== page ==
If you're fortunate enough to have more than one relative who provided a group of material to you, it's best to keep each group separate, even though it might feel right to combine them. Again, this keeps the provenance of the material clear. Labeling each group separately is a terrific start: "Jane Smith (Mom) Manuscript Collection" and "Robert Jones (Uncle) Manuscript Collection."
For those who haven't acquired material that was passed down, your own research leads you to material from which you gather important information. Whether or not you acquire what you find through your research will generally depend on the quality of the source and how it fits within your own collection policy. There are two broad categories under Research: physical material and digital material. Both categories have benefits and drawbacks; only you can decide what is best for your collection.
When you're fortunate enough to go to a repository, be it an archives, library, historical society or other location where genealogical material can be obtained, you need to decide what material, if any, to acquire. There are many, many ways in which we can capture (acquire) information located within the sources found in any given repository. If the information is vague or appears to only briefly mention your research subject, you may choose to simply note the source but go no further. If there is material that directly refers to your subject, then you will most likely want to acquire the information. Again, whether you simply have a photocopy of a page produced, or attempt to acquire the source itself for your collection is completely dependent on your own collection policy.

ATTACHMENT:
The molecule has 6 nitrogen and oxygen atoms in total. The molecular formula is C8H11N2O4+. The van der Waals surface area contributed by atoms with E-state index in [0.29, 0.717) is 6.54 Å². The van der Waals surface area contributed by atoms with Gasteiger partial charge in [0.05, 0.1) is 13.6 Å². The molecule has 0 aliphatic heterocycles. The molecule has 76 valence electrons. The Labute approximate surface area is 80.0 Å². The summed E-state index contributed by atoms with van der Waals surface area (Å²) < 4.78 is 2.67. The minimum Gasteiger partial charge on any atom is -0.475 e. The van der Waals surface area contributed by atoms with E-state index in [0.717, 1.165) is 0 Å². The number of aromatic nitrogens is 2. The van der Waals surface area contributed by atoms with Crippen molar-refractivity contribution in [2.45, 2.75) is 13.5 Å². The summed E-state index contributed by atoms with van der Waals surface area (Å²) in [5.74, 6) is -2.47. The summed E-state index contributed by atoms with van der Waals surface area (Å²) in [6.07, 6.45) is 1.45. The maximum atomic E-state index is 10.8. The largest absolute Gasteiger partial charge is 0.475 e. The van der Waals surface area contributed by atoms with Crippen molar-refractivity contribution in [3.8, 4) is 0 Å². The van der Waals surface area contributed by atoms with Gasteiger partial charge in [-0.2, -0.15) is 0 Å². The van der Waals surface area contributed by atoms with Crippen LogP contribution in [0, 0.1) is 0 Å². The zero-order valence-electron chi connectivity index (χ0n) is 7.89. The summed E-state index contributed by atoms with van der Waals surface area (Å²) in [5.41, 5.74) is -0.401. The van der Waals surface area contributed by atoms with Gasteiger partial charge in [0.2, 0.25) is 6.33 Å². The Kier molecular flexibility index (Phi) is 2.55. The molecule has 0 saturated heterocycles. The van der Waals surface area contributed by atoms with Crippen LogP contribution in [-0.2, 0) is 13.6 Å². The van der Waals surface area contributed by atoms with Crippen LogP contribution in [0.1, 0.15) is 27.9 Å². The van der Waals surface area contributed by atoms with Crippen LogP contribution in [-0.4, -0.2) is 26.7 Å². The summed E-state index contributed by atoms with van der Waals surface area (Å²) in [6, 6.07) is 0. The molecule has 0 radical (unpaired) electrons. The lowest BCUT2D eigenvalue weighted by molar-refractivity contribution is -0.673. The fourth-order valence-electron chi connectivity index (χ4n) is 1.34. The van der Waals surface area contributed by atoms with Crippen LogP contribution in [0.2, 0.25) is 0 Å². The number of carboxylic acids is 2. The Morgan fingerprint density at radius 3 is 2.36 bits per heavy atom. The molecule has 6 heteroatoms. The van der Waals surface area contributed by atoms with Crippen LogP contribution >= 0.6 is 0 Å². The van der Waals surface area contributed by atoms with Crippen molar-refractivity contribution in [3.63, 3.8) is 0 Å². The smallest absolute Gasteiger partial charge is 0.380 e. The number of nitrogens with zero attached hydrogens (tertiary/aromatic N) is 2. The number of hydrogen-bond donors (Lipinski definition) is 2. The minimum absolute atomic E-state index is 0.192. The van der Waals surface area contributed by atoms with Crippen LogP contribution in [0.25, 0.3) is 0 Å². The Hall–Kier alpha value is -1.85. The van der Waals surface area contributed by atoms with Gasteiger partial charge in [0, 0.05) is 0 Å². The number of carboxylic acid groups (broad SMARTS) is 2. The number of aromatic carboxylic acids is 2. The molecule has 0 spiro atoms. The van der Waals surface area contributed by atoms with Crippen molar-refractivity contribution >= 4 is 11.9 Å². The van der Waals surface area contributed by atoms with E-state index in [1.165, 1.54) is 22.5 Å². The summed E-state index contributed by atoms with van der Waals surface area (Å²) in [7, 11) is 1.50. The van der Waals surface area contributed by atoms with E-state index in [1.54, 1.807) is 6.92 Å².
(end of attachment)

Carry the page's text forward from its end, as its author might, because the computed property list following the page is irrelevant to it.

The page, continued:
To say that digitization has revolutionized how someone can perform family history research is an understatement. From having the 1940 census available in months rather than years to being able to see material held in archives on the other side of the globe, the Internet has become a key element in the explosion of genealogical research. It also allows us to acquire digital instances of original records we might never have had the opportunity to acquire in the past. Digital material needs to be cited in the exact same way as the physical material you bring into your collections.
While this is fairly rare, occasionally you may be lucky enough to acquire material from a distant cousin or someone who located material referencing your family surname. This type of sharing requires special attention when describing how and why it came into your collection. Keep in mind that in a generation or two you won't be around to explain where it came from. Describing its origins will help them understand what it is and why you had it.
This is the one area that differs significantly in family history collections from that of an archives. It is rare, although not outside the realm of possibility, that an archives will buy material for its collection. As researchers, however, purchasing materials is an acceptable (and common) way to acquire them for your collection. Certified copies of vital records, copies of documentation such as deeds, court records, veteran pension records and even ephemera that may be attached to your family can all be purchased to make them a part of your collection.
Documenting each acquisition transaction creates that all-important link back to its source. Being able to tell the origin of those materials will help you (and future researchers) evaluate them and more fully understand what they mean.